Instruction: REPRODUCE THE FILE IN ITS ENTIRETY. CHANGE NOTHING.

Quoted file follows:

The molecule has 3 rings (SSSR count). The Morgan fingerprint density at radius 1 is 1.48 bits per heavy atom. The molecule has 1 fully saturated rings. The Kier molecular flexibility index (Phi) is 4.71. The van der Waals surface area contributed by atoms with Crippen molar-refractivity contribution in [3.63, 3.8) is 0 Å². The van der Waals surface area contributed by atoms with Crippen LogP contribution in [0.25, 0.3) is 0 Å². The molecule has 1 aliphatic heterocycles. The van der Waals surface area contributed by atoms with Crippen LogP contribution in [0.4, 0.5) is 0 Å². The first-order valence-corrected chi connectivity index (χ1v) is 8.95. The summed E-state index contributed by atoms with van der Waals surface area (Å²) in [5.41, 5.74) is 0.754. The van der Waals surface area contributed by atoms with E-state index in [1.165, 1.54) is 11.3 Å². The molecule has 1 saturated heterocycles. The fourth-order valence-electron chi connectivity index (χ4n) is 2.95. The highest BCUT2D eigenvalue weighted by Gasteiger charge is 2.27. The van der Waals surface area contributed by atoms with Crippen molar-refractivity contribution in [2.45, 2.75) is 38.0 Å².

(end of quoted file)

The molecule has 3 rings (SSSR count). The Morgan fingerprint density at radius 1 is 1.48 bits per heavy atom. The molecule has 1 fully saturated rings. The Kier molecular flexibility index (Phi) is 4.71. The van der Waals surface area contributed by atoms with Crippen molar-refractivity contribution in [3.63, 3.8) is 0 Å². The van der Waals surface area contributed by atoms with Crippen LogP contribution in [0.25, 0.3) is 0 Å². The molecule has 1 aliphatic heterocycles. The van der Waals surface area contributed by atoms with Crippen LogP contribution in [0.4, 0.5) is 0 Å². The first-order valence-corrected chi connectivity index (χ1v) is 8.95. The summed E-state index contributed by atoms with van der Waals surface area (Å²) in [5.41, 5.74) is 0.754. The van der Waals surface area contributed by atoms with E-state index in [1.165, 1.54) is 11.3 Å². The molecule has 1 saturated heterocycles. The fourth-order valence-electron chi connectivity index (χ4n) is 2.95. The highest BCUT2D eigenvalue weighted by Gasteiger charge is 2.27. The van der Waals surface area contributed by atoms with Crippen molar-refractivity contribution in [2.45, 2.75) is 38.0 Å².